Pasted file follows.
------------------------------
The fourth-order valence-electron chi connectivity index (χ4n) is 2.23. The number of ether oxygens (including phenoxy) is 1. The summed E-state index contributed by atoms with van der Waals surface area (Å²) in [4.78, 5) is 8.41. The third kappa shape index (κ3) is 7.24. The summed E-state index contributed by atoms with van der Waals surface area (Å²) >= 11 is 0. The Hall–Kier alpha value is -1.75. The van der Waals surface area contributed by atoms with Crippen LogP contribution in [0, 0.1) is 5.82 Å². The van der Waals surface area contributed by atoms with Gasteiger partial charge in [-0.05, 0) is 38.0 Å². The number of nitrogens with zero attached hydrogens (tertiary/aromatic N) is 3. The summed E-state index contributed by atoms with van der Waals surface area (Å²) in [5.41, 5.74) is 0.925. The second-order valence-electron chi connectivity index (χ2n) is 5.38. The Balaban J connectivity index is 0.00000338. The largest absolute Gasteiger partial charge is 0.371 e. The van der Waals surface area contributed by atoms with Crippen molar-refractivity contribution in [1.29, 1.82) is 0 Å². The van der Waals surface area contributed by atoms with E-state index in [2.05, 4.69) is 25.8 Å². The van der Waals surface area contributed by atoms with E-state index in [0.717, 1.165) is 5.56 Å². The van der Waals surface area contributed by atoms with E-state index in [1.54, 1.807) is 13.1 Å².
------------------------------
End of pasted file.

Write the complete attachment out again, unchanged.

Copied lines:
The fourth-order valence-electron chi connectivity index (χ4n) is 2.23. The number of ether oxygens (including phenoxy) is 1. The summed E-state index contributed by atoms with van der Waals surface area (Å²) in [4.78, 5) is 8.41. The third kappa shape index (κ3) is 7.24. The summed E-state index contributed by atoms with van der Waals surface area (Å²) >= 11 is 0. The Hall–Kier alpha value is -1.75. The van der Waals surface area contributed by atoms with Crippen LogP contribution in [0, 0.1) is 5.82 Å². The van der Waals surface area contributed by atoms with Gasteiger partial charge in [-0.05, 0) is 38.0 Å². The number of nitrogens with zero attached hydrogens (tertiary/aromatic N) is 3. The summed E-state index contributed by atoms with van der Waals surface area (Å²) in [5.41, 5.74) is 0.925. The second-order valence-electron chi connectivity index (χ2n) is 5.38. The Balaban J connectivity index is 0.00000338. The largest absolute Gasteiger partial charge is 0.371 e. The van der Waals surface area contributed by atoms with Crippen molar-refractivity contribution in [1.29, 1.82) is 0 Å². The van der Waals surface area contributed by atoms with E-state index in [2.05, 4.69) is 25.8 Å². The van der Waals surface area contributed by atoms with E-state index in [0.717, 1.165) is 5.56 Å². The van der Waals surface area contributed by atoms with E-state index in [1.54, 1.807) is 13.1 Å².